Value enhancement for textile industry during global economic crisis
The slump in the world economy has become more pronounced. Consumers are becoming more thrifty. Umesh Sharma looks at how the textile industry can tide over the situation.
It is time for people involved in the textile value chain, especially knitting and weaving companies, garment companies, fashion designers and clothing brands to understand where they are and find ways to improve value of end products. They can do so by controlling cost and at the same time communicate clearly with consumers by giving exciting value enhancement like reasons to buy.
Traditionally, buyers keep their eyes peeled for the look and touch of the fabric. These parameters influence buying decisions of most fashion designers, people involved in the fashion industry and brand buyers. Generally, yarn parameters are ignored. Many times, we have seen several dissatisfied consumers because the garment is made with fabric that cannot hold its own after a couple of washes and loses its looks.
The question before yarn spinning companies is, how to make a spun yarn that can be woven or knitted with better performance on machines? This yarn ought to provide process saving without a costly chemical treatment during the fabric finishing process.
Ironically, there are no yarn quality standards from yarn to fabrics. The standards are for yarn production parameters. They are not prerequisites for fabrics. Knitted and woven fabric productions levels are often chosen through trial and error or by experimental approaches using one-time experiments or based on past experience with the particular yarn being used. The idea is to study yarn characteristics and properties and understand how that can influence knitted fabrics to propose cost-effective value enhancing features.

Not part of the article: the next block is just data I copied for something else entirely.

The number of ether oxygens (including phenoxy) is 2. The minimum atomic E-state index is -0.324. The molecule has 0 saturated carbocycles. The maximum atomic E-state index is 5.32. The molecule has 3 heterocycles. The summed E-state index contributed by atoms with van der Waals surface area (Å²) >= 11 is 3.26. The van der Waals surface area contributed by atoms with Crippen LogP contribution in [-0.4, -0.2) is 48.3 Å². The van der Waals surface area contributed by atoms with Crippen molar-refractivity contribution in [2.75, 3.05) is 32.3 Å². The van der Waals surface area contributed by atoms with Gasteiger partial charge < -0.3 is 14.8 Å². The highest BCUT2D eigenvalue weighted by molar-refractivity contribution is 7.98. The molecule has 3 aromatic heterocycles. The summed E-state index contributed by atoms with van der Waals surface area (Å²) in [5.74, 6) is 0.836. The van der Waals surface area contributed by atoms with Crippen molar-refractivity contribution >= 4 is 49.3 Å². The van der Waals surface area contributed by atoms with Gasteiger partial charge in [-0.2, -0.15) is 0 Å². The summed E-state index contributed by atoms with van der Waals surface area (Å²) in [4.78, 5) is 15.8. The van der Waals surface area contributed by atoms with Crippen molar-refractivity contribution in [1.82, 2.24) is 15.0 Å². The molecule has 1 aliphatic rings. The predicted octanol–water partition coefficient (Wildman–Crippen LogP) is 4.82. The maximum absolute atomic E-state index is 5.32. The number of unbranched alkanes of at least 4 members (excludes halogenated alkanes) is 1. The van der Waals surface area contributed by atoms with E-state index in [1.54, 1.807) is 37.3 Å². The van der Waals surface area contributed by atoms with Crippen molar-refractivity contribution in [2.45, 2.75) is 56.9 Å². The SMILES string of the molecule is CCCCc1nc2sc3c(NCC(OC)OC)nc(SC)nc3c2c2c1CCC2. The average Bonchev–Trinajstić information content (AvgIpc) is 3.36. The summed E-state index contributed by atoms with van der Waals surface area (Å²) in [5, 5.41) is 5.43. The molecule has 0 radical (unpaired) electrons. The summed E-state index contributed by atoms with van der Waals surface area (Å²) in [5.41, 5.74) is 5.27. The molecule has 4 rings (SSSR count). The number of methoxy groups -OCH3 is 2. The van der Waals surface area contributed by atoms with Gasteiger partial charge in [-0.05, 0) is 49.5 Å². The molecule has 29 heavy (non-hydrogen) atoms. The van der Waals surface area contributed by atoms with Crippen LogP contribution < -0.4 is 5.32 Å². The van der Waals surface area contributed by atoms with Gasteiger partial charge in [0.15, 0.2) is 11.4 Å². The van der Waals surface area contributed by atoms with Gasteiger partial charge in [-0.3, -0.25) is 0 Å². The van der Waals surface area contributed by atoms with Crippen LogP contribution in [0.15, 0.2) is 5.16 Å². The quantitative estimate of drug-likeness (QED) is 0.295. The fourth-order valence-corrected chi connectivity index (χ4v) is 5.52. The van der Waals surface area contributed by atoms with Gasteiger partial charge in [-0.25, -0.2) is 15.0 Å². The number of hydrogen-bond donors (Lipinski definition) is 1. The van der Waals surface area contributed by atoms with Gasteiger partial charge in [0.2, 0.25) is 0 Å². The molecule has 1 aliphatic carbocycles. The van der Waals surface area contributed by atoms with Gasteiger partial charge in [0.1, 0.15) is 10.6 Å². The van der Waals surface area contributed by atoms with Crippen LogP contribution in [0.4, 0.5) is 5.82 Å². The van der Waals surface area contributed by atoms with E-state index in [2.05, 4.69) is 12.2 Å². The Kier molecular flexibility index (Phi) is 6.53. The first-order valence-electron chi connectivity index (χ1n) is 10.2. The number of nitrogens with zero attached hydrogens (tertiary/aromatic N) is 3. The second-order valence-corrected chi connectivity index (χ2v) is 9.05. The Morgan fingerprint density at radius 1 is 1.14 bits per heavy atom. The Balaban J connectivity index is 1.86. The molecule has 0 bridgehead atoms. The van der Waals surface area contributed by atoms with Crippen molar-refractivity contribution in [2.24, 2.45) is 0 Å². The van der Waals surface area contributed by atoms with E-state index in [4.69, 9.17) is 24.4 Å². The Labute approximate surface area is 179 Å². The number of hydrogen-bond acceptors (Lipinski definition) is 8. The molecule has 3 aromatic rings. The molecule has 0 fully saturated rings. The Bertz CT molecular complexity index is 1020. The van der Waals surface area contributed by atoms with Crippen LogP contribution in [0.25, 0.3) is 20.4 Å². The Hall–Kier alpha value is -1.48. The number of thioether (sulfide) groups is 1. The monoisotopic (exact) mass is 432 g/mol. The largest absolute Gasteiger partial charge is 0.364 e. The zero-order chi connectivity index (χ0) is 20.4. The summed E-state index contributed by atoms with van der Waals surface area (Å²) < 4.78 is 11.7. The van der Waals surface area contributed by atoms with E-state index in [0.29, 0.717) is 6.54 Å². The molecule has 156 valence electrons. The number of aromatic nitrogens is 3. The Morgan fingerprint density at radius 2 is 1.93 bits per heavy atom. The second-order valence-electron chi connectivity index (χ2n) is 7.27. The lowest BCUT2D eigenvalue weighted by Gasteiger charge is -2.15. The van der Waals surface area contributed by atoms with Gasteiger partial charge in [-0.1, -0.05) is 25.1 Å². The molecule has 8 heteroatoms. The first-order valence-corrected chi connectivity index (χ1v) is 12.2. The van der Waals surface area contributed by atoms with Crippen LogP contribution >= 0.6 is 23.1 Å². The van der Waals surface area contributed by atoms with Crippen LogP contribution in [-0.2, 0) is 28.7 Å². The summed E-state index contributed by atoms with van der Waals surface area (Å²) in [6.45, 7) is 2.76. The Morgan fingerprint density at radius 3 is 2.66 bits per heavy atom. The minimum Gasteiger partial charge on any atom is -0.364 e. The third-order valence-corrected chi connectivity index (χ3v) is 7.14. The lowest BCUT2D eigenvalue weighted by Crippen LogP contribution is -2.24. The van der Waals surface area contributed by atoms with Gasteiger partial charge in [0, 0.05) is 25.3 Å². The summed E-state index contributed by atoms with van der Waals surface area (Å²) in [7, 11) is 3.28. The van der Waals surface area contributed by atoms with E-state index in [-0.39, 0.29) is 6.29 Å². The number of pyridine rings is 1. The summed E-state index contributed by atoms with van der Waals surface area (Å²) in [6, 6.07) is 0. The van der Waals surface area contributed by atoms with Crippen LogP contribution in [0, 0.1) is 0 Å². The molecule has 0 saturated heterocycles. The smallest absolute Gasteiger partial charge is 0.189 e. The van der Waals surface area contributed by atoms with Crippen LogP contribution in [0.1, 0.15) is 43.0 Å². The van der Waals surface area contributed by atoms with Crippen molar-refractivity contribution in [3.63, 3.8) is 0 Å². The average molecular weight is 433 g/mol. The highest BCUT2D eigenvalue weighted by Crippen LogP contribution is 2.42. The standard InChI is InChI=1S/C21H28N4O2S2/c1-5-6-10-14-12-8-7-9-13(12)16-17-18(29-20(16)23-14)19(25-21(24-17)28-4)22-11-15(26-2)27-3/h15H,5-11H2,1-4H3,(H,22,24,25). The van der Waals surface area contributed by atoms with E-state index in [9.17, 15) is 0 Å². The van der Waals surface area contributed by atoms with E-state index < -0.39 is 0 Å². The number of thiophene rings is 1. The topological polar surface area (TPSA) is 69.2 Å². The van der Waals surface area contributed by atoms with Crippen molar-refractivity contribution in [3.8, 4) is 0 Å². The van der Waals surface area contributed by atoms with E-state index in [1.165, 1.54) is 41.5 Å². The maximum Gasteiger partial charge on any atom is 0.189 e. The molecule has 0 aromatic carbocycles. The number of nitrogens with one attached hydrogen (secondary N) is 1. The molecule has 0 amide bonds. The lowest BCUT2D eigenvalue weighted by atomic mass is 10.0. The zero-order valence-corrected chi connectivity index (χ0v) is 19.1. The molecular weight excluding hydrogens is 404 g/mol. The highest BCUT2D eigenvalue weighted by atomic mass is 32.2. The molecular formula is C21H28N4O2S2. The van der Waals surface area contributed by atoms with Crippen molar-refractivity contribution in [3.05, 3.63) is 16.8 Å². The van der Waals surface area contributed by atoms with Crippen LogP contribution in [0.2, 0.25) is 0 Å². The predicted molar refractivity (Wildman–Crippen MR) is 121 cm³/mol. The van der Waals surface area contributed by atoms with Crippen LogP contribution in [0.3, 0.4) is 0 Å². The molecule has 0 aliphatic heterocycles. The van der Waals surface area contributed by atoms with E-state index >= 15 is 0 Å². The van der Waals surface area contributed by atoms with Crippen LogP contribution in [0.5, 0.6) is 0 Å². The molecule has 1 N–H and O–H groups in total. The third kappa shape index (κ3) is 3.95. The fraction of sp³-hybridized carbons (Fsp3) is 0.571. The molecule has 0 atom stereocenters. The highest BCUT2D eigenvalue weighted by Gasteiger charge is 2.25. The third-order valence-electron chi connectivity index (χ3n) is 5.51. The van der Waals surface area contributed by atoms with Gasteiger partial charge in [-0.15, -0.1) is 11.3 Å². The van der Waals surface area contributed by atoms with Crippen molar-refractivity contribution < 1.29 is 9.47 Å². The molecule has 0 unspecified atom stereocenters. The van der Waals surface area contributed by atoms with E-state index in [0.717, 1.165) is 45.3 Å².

The characteristic properties of spun yarns have significant influence on the performance of subsequent fabric manufacturing operations as well as the end-product quality. Several fabric properties such as strength, handle, elongation, covering factor, resistance to abrasion, ease of dyeing, and wearing comfort are affected by yarn properties to varying degrees.
Along with aforesaid characteristics, there are some fabric-related problems like hairiness. Even with controlled yarn parameters, some fibres have the tendency to be more fibrous, like synthetic fibre. Examples include viscose and polyester. Once fabrics are made using these fibres, even with controlled yarn parameters, high hairiness and pilling problems can be seen in garments. So the solution will be to use Lopil Brand vortex yarn from Lucky Spinning. With good understanding of types of fabrics and end garments requirements, required quality standards and adequate technology can be chosen.